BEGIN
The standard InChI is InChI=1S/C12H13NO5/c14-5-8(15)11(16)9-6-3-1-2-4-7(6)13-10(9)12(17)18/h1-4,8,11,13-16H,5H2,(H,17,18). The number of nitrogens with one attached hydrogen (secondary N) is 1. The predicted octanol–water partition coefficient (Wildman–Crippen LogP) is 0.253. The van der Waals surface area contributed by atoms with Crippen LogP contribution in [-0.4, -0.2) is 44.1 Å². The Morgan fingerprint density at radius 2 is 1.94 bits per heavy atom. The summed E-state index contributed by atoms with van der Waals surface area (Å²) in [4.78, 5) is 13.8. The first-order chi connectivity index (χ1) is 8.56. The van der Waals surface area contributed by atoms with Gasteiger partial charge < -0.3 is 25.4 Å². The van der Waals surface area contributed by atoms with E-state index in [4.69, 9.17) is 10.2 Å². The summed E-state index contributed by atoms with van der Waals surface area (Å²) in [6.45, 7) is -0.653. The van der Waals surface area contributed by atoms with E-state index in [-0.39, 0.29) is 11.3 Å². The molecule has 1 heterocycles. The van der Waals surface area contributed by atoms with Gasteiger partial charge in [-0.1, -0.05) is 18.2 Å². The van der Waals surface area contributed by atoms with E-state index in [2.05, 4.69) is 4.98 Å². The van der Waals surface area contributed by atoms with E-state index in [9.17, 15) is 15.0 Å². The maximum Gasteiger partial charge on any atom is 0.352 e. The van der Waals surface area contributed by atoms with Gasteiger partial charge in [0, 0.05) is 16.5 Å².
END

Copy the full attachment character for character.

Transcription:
The standard InChI is InChI=1S/C12H13NO5/c14-5-8(15)11(16)9-6-3-1-2-4-7(6)13-10(9)12(17)18/h1-4,8,11,13-16H,5H2,(H,17,18). The number of nitrogens with one attached hydrogen (secondary N) is 1. The predicted octanol–water partition coefficient (Wildman–Crippen LogP) is 0.253. The van der Waals surface area contributed by atoms with Crippen LogP contribution in [-0.4, -0.2) is 44.1 Å². The Morgan fingerprint density at radius 2 is 1.94 bits per heavy atom. The summed E-state index contributed by atoms with van der Waals surface area (Å²) in [4.78, 5) is 13.8. The first-order chi connectivity index (χ1) is 8.56. The van der Waals surface area contributed by atoms with Gasteiger partial charge < -0.3 is 25.4 Å². The van der Waals surface area contributed by atoms with E-state index in [4.69, 9.17) is 10.2 Å². The summed E-state index contributed by atoms with van der Waals surface area (Å²) in [6.45, 7) is -0.653. The van der Waals surface area contributed by atoms with E-state index in [-0.39, 0.29) is 11.3 Å². The molecule has 1 heterocycles. The van der Waals surface area contributed by atoms with Gasteiger partial charge in [-0.1, -0.05) is 18.2 Å². The van der Waals surface area contributed by atoms with E-state index in [2.05, 4.69) is 4.98 Å². The van der Waals surface area contributed by atoms with E-state index in [9.17, 15) is 15.0 Å². The maximum Gasteiger partial charge on any atom is 0.352 e. The van der Waals surface area contributed by atoms with Gasteiger partial charge in [0, 0.05) is 16.5 Å².